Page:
• C. P. Lesley

Books We Loved, Feb. 2020



Barbara Kingsolver, The Lacuna (HarperCollins, 2009)

An uneasy task, mixing the fictional with the historical, but Kingsolver succeeds in relating the fictive life of Harrison W. Shepherd, a half-Mexican, half-American boy enmeshed in the very real lives of Frida Kahlo, Diego Rivera, and Leon Trotsky. Action and color abound in the Rivera household during the period it harbored Lev Trotsky, with Harrison serving as plaster mixer, cook, and translator. The result for me was riveting and often poignant.


The politics of Europe and the Americas are inseparable; events rebound off others, but how great civilizations crumble is the concern of the adult Shepherd’s novels when he returns to live in a small southern town and write. His story is told largely through his journals, letters, and news articles that were faithfully assembled by his loyal stenographer, Violet Brown, so that we read the terrible events of the 1930s to the 1950s, from world wars to the House on Un-American Activities, as the tragedies that Harrison W. Shepherd experiences. This is a rich and fascinating story. I was really sorry that these humble characters came to an end.—AA



Georgette Heyer, Faro’s Daughter (Sourcebooks, 2008)

Nothing fits better for Valentine’s Day than a classic romance, and Faro’s Daughter, originally published in 1941, is as fresh now as the day it first appeared.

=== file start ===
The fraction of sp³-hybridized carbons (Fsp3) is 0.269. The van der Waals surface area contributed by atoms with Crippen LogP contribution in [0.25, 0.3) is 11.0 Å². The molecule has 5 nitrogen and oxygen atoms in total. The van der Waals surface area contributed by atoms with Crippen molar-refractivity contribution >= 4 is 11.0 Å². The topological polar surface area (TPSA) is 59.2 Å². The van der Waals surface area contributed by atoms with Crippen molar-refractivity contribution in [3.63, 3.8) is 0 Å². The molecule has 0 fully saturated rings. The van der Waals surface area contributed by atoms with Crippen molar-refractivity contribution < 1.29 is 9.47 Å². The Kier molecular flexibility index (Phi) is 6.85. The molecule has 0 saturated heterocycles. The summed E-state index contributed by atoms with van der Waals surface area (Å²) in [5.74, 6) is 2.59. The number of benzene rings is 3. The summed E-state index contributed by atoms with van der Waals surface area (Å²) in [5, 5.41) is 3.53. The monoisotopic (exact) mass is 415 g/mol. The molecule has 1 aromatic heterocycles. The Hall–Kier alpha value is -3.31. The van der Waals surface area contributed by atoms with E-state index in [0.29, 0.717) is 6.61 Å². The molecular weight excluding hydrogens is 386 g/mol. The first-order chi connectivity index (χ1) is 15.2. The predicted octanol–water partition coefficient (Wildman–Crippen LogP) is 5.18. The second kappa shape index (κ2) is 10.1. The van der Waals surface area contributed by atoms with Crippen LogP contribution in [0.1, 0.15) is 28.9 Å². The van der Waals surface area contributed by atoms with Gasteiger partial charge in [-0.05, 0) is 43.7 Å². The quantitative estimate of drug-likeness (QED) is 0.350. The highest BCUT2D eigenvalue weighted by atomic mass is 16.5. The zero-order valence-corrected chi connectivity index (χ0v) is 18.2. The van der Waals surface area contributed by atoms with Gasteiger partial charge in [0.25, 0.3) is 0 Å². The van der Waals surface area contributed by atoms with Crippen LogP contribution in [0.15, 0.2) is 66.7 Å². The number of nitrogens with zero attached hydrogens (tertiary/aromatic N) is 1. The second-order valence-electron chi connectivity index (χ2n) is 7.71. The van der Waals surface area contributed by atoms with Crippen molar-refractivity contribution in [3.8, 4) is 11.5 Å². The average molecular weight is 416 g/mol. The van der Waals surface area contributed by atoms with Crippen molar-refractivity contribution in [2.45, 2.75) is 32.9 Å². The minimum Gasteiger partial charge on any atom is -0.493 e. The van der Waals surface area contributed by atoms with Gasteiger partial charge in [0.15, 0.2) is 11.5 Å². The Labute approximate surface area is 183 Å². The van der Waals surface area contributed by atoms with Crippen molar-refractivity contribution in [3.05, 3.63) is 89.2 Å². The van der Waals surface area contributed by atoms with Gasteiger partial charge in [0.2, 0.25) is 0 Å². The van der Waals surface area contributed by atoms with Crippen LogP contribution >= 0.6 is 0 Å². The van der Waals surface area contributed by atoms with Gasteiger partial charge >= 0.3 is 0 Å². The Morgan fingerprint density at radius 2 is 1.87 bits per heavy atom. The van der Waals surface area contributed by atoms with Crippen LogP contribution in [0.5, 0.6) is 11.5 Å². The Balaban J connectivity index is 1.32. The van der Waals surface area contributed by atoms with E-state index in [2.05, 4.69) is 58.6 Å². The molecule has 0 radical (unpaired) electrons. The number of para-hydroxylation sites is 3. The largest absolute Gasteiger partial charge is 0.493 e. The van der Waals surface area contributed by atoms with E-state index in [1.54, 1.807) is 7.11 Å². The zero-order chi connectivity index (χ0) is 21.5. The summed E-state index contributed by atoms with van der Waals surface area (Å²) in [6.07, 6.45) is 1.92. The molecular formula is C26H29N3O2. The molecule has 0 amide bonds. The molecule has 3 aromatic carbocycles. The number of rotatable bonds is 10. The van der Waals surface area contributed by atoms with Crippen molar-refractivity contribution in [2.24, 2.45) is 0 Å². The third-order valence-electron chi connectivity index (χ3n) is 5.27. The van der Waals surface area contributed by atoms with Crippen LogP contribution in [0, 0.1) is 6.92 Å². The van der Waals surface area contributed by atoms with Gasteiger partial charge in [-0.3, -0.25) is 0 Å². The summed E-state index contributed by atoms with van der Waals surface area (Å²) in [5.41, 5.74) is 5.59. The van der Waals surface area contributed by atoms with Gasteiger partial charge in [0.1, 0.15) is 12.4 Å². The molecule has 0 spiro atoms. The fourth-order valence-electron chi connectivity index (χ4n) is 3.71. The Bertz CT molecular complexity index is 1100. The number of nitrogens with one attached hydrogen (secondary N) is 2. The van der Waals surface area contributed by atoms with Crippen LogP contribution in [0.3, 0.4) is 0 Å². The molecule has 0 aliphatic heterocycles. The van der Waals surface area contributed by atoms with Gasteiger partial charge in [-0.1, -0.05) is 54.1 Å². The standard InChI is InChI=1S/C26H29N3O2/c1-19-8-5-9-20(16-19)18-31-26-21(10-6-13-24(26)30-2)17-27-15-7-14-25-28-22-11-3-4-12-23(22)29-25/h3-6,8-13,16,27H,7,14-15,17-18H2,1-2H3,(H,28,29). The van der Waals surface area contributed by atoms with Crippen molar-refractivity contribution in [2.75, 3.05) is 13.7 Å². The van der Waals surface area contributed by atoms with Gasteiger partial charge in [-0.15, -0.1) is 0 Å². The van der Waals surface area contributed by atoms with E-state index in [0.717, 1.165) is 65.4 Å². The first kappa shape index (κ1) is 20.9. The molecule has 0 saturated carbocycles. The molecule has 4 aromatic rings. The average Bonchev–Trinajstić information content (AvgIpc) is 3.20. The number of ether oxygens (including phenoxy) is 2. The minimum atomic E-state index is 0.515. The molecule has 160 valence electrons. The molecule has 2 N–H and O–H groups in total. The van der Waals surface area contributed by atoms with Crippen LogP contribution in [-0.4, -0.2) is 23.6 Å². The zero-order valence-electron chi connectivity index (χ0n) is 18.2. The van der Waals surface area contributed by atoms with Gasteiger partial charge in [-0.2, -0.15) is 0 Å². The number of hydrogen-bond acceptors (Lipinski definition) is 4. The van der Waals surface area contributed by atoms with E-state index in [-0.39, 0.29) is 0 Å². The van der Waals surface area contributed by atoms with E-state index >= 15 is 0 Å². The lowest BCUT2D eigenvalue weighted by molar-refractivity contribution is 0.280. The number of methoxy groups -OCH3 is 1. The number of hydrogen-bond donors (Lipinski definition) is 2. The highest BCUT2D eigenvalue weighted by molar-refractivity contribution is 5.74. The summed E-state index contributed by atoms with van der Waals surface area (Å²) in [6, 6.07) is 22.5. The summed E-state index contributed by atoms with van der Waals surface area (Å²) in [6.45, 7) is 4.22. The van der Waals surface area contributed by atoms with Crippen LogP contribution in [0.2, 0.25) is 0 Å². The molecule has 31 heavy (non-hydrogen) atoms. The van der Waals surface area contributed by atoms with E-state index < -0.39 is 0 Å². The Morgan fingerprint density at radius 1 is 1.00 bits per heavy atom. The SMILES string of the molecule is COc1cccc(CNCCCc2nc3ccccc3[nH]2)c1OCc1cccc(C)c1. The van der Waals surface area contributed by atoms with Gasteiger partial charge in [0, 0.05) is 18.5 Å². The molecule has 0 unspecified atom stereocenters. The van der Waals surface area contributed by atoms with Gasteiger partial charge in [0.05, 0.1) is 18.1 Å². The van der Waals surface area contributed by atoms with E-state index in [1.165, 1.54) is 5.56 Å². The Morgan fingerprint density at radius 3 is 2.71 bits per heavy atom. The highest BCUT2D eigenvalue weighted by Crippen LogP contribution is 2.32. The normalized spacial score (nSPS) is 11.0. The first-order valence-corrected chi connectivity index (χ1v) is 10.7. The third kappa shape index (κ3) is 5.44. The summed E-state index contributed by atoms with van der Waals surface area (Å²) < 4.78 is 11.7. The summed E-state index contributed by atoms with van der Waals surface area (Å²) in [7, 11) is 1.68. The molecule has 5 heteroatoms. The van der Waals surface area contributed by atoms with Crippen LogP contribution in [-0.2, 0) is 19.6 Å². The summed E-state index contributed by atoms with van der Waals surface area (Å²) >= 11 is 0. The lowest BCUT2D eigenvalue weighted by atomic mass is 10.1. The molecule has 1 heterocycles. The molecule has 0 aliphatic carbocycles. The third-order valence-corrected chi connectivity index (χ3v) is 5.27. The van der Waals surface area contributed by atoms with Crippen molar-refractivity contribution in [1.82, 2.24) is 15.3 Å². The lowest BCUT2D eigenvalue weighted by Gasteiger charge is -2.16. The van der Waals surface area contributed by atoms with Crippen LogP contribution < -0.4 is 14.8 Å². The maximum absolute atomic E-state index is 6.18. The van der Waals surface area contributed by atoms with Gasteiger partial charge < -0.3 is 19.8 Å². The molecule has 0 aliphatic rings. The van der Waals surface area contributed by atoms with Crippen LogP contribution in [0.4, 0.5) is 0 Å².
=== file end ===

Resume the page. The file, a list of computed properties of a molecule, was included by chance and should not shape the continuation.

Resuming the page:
Deborah Grantham has resigned herself to helping her aunt run a gaming house, scandalous as that is in Regency London. But when the immensely rich and formidable Max Ravenscar shows up unannounced to demand that Deb release her hold on his besotted nephew and offers her £20,000 if she agrees, Deb hits the roof. She’s determined to teach Max a lesson, and while her aunt follows her about aimlessly bleating, “But Deb, £20,000!” Deb not only refuses to be bought but sets out to convince Max that she is every bit as bad as he imagines her to be.


Sparks fly, swords cross, and eventually it occurs to even the misogynistic Max that he has met his match. Convincing Deborah that he’s changed his mind about her, though, proves a good deal more difficult than he imagines.


It’s no accident that many people consider Heyer the natural heir to Jane Austen. Here she’s at her best, with vivid characters and sparkling dialogue and a plot that twists every time you think you know where it’s heading—and, of course, a happily ever after ending.—CPL


Sarah Kozloff, A Queen in Hiding (Tor, 2020)

Sarah Kozloff does her world building gradually and carefully, introducing you to a few characters you get to know and care for before moving on to other lands and cultures. The land of Weirandale is ruled by a line of queens with unique magical talents which are granted to them by Nargis, the spirit of the water. We first meet the future queen in hiding when she is a child and given a menagerie of pets by her fond mother, Cressa, who tries to spend as much time with her as she can while ruling Weirandale.